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Bin Laden’s Death Prompts Partying Outside White House (Photos)
Washington celebrates into the wee hours of the morning.
Hundreds of revelers gathered outside the White House early Monday morning as news of the death of Osama Bin Laden reached critical mass. Washingtonian contributors Melissa McCart and Joshua Yospyn captured the mayhem.
"It honestly felt like a gigantic frat party," says Yospyn, noting the the large number of college students, cans of beer in hand, who appeared to make up the bulk of the crowd. "What struck me as most odd was how long it was allowed to go on right up onto the White House fence. It took a few hours after Obama's announcement for police to erect a barrier and get people off the sidewalk, plus beef up security around the perimeter," Yospyn says.
McCart eventually took refuge inside Old Ebbitt Grill, but not before squeezing into the middle of it all. "The crowd was tight enough that from inside it you couldn't see the end, and as a short person I was lifted off my feet a couple times," she says. "It was mostly students, though there were some tourists/Caps fans/and veterans in the crowd."
See more photos here.
Old Ebbitt bartender Joe Varallo, a Capitol Hill resident and an employee of the restaurant for 14 years, had been expecting a quiet Sunday night, not the mob scene that eventually clogged the aisles of the famous eatery. For most of the last two hours the bar was open, the entire staff was in the weeds.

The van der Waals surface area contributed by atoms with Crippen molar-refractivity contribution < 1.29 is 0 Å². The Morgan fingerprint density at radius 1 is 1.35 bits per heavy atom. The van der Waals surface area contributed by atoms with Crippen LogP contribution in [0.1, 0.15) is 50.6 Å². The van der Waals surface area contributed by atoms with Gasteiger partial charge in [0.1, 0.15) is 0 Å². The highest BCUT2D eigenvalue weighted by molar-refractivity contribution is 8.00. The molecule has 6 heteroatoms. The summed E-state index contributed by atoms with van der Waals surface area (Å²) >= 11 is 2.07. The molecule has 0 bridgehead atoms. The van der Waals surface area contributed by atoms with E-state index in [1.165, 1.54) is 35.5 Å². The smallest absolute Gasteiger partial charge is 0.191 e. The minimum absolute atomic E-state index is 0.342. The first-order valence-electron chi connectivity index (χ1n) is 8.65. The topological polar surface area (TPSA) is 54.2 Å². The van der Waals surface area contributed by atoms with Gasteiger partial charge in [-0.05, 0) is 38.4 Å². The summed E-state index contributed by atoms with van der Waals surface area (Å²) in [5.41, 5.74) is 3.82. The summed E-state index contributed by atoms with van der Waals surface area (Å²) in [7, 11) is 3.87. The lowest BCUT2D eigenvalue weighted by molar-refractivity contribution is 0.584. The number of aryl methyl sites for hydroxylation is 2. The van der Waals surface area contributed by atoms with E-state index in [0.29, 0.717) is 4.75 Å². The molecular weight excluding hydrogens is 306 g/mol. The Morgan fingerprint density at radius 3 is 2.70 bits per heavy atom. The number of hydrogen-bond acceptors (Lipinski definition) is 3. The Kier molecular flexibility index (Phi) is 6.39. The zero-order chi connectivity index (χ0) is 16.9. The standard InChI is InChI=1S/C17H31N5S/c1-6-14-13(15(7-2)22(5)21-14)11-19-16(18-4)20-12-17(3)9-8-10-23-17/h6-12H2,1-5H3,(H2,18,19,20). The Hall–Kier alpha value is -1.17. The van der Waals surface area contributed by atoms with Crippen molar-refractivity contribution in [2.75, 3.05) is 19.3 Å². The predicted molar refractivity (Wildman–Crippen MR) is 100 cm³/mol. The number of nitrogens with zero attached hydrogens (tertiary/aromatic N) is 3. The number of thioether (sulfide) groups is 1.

College kids leaned over the counter, begging for Varallo's attention at the bar farthest from the entrance. Despite the crowd being three-deep, amateurs ordered the labor-intensive Long Island Iced Tea, followed by a collective groan among the impatient waiting to order a draft and a shot.
There were plenty of US flag bandannas, shorts, and shawls as well as folks dressed in Caps gear following the hockey team's loss to Tampa Bay Lightning in overtime. The oyster shucker worked double time, prepping an inordinate number of trays and seafood towers. Bussers hustled through the crowd and the very tall and lanky server, Abdoulie Njie, kept the crowd in check, calling out the few kids on the brink of taking their celebration too far. Meanwhile, one gentleman, still wearing his Windsor-knotted tie, sat at the far corner in sober reflection.
"We appreciate your patronage," said restaurant manager Chris Godown, standing atop a table in the bar. "But if you don't leave soon, we're going to get fined for a fire code. We need you to leave."
At 2 AM, the lights turned on. While the night wrapped up in the bar, the city had no curfew, as horns blared and people danced in blockaded streets. Varallo undid his bowtie and wiped his brow. "It had been quiet until 12:30," he says. It was quite a night.
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